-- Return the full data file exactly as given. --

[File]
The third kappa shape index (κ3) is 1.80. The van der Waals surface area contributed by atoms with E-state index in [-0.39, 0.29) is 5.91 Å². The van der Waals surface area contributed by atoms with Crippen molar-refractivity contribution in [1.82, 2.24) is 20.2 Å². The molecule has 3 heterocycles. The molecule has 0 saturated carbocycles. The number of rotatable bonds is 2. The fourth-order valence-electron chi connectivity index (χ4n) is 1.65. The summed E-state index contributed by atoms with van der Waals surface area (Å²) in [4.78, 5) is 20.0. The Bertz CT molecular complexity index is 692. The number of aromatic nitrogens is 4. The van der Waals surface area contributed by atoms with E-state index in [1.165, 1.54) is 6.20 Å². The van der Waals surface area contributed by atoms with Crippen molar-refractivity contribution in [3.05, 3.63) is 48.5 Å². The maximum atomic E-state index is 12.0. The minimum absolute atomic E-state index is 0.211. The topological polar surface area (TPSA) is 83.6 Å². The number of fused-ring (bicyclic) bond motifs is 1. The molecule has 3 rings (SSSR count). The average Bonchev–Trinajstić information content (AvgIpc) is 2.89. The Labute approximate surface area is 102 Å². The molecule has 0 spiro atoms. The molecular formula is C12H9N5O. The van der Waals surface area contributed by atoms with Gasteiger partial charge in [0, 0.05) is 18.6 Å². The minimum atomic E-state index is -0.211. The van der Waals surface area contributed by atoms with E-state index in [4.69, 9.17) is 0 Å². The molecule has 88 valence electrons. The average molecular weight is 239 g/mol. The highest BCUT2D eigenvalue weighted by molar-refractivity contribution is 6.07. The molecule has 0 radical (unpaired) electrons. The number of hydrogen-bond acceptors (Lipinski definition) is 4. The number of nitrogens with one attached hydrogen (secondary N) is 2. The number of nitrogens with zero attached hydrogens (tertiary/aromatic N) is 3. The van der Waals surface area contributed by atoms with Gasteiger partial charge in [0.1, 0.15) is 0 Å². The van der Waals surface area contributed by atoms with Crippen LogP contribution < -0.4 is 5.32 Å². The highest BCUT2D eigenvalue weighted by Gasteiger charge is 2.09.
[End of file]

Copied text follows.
The third kappa shape index (κ3) is 1.80. The van der Waals surface area contributed by atoms with E-state index in [-0.39, 0.29) is 5.91 Å². The van der Waals surface area contributed by atoms with Crippen molar-refractivity contribution in [1.82, 2.24) is 20.2 Å². The molecule has 3 heterocycles. The molecule has 0 saturated carbocycles. The number of rotatable bonds is 2. The fourth-order valence-electron chi connectivity index (χ4n) is 1.65. The summed E-state index contributed by atoms with van der Waals surface area (Å²) in [4.78, 5) is 20.0. The Bertz CT molecular complexity index is 692. The number of aromatic nitrogens is 4. The van der Waals surface area contributed by atoms with E-state index in [1.165, 1.54) is 6.20 Å². The van der Waals surface area contributed by atoms with Crippen molar-refractivity contribution in [3.05, 3.63) is 48.5 Å². The maximum atomic E-state index is 12.0. The minimum absolute atomic E-state index is 0.211. The topological polar surface area (TPSA) is 83.6 Å². The number of fused-ring (bicyclic) bond motifs is 1. The molecule has 3 rings (SSSR count). The average Bonchev–Trinajstić information content (AvgIpc) is 2.89. The Labute approximate surface area is 102 Å². The molecule has 0 spiro atoms. The molecular formula is C12H9N5O. The van der Waals surface area contributed by atoms with Gasteiger partial charge in [0, 0.05) is 18.6 Å². The minimum atomic E-state index is -0.211. The van der Waals surface area contributed by atoms with E-state index in [4.69, 9.17) is 0 Å². The molecule has 88 valence electrons. The average molecular weight is 239 g/mol. The highest BCUT2D eigenvalue weighted by molar-refractivity contribution is 6.07. The molecule has 0 radical (unpaired) electrons. The number of hydrogen-bond acceptors (Lipinski definition) is 4. The number of nitrogens with one attached hydrogen (secondary N) is 2. The number of nitrogens with zero attached hydrogens (tertiary/aromatic N) is 3. The van der Waals surface area contributed by atoms with Gasteiger partial charge in [0.1, 0.15) is 0 Å². The van der Waals surface area contributed by atoms with Crippen LogP contribution < -0.4 is 5.32 Å². The highest BCUT2D eigenvalue weighted by Gasteiger charge is 2.09.